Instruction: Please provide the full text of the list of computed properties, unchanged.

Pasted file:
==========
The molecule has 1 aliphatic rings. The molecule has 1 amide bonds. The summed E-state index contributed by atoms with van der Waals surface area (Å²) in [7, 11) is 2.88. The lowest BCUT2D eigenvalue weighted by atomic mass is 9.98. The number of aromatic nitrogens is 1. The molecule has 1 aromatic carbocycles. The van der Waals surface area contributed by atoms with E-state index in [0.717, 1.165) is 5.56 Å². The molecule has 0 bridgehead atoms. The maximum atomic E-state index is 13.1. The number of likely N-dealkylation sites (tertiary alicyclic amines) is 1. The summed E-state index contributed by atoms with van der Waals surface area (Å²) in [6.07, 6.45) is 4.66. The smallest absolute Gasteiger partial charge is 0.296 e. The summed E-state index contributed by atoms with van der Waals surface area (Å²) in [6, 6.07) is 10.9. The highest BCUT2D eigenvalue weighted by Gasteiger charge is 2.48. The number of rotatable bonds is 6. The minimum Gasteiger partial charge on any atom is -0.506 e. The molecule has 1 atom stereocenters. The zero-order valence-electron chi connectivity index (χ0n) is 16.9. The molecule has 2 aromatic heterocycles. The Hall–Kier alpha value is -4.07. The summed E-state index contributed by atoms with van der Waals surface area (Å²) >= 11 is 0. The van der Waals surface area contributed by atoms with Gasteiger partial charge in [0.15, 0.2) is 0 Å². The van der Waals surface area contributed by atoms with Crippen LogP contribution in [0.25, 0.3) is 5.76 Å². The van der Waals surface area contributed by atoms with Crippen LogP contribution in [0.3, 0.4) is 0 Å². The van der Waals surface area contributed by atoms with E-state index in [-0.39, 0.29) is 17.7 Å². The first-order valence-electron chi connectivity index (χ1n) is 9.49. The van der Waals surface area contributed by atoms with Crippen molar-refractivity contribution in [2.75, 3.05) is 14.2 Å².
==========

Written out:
The molecule has 1 aliphatic rings. The molecule has 1 amide bonds. The summed E-state index contributed by atoms with van der Waals surface area (Å²) in [7, 11) is 2.88. The lowest BCUT2D eigenvalue weighted by atomic mass is 9.98. The number of aromatic nitrogens is 1. The molecule has 1 aromatic carbocycles. The van der Waals surface area contributed by atoms with E-state index in [0.717, 1.165) is 5.56 Å². The molecule has 0 bridgehead atoms. The maximum atomic E-state index is 13.1. The number of likely N-dealkylation sites (tertiary alicyclic amines) is 1. The summed E-state index contributed by atoms with van der Waals surface area (Å²) in [6.07, 6.45) is 4.66. The smallest absolute Gasteiger partial charge is 0.296 e. The summed E-state index contributed by atoms with van der Waals surface area (Å²) in [6, 6.07) is 10.9. The highest BCUT2D eigenvalue weighted by Gasteiger charge is 2.48. The number of rotatable bonds is 6. The minimum Gasteiger partial charge on any atom is -0.506 e. The molecule has 1 atom stereocenters. The zero-order valence-electron chi connectivity index (χ0n) is 16.9. The molecule has 2 aromatic heterocycles. The Hall–Kier alpha value is -4.07. The summed E-state index contributed by atoms with van der Waals surface area (Å²) >= 11 is 0. The van der Waals surface area contributed by atoms with Gasteiger partial charge in [0.15, 0.2) is 0 Å². The van der Waals surface area contributed by atoms with Crippen LogP contribution in [0.25, 0.3) is 5.76 Å². The van der Waals surface area contributed by atoms with Crippen LogP contribution in [0.3, 0.4) is 0 Å². The van der Waals surface area contributed by atoms with E-state index in [-0.39, 0.29) is 17.7 Å². The first-order valence-electron chi connectivity index (χ1n) is 9.49. The van der Waals surface area contributed by atoms with Crippen molar-refractivity contribution in [2.75, 3.05) is 14.2 Å².